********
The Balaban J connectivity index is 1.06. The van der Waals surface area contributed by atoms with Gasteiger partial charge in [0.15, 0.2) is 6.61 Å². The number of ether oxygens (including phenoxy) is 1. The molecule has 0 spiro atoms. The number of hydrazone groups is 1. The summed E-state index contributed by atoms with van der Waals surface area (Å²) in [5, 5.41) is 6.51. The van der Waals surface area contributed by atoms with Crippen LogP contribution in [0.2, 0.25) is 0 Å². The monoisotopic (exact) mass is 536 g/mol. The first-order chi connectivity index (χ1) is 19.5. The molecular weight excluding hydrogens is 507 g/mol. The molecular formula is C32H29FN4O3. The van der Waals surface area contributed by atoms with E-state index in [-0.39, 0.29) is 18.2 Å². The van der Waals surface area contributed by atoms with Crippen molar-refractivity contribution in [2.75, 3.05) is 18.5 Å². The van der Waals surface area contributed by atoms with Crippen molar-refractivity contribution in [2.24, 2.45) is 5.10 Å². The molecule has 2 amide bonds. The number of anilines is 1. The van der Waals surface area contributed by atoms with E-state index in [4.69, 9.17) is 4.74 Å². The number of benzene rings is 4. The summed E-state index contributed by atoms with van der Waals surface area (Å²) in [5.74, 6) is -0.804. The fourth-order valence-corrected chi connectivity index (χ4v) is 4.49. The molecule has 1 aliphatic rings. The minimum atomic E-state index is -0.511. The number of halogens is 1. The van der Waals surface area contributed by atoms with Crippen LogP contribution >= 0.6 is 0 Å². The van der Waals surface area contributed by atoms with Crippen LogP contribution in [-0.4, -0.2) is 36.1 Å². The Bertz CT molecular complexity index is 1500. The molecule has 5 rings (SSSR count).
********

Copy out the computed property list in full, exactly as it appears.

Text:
The Balaban J connectivity index is 1.06. The van der Waals surface area contributed by atoms with Gasteiger partial charge in [0.15, 0.2) is 6.61 Å². The number of ether oxygens (including phenoxy) is 1. The molecule has 0 spiro atoms. The number of hydrazone groups is 1. The summed E-state index contributed by atoms with van der Waals surface area (Å²) in [5, 5.41) is 6.51. The van der Waals surface area contributed by atoms with Crippen LogP contribution in [0.2, 0.25) is 0 Å². The monoisotopic (exact) mass is 536 g/mol. The first-order chi connectivity index (χ1) is 19.5. The molecular weight excluding hydrogens is 507 g/mol. The molecular formula is C32H29FN4O3. The van der Waals surface area contributed by atoms with E-state index in [-0.39, 0.29) is 18.2 Å². The van der Waals surface area contributed by atoms with Crippen molar-refractivity contribution in [2.75, 3.05) is 18.5 Å². The van der Waals surface area contributed by atoms with Crippen molar-refractivity contribution in [2.24, 2.45) is 5.10 Å². The molecule has 2 amide bonds. The number of anilines is 1. The van der Waals surface area contributed by atoms with E-state index in [4.69, 9.17) is 4.74 Å². The number of benzene rings is 4. The summed E-state index contributed by atoms with van der Waals surface area (Å²) in [5.74, 6) is -0.804. The fourth-order valence-corrected chi connectivity index (χ4v) is 4.49. The molecule has 1 aliphatic rings. The minimum atomic E-state index is -0.511. The number of halogens is 1. The van der Waals surface area contributed by atoms with Crippen LogP contribution >= 0.6 is 0 Å². The van der Waals surface area contributed by atoms with Crippen LogP contribution in [-0.4, -0.2) is 36.1 Å². The Bertz CT molecular complexity index is 1500. The molecule has 5 rings (SSSR count).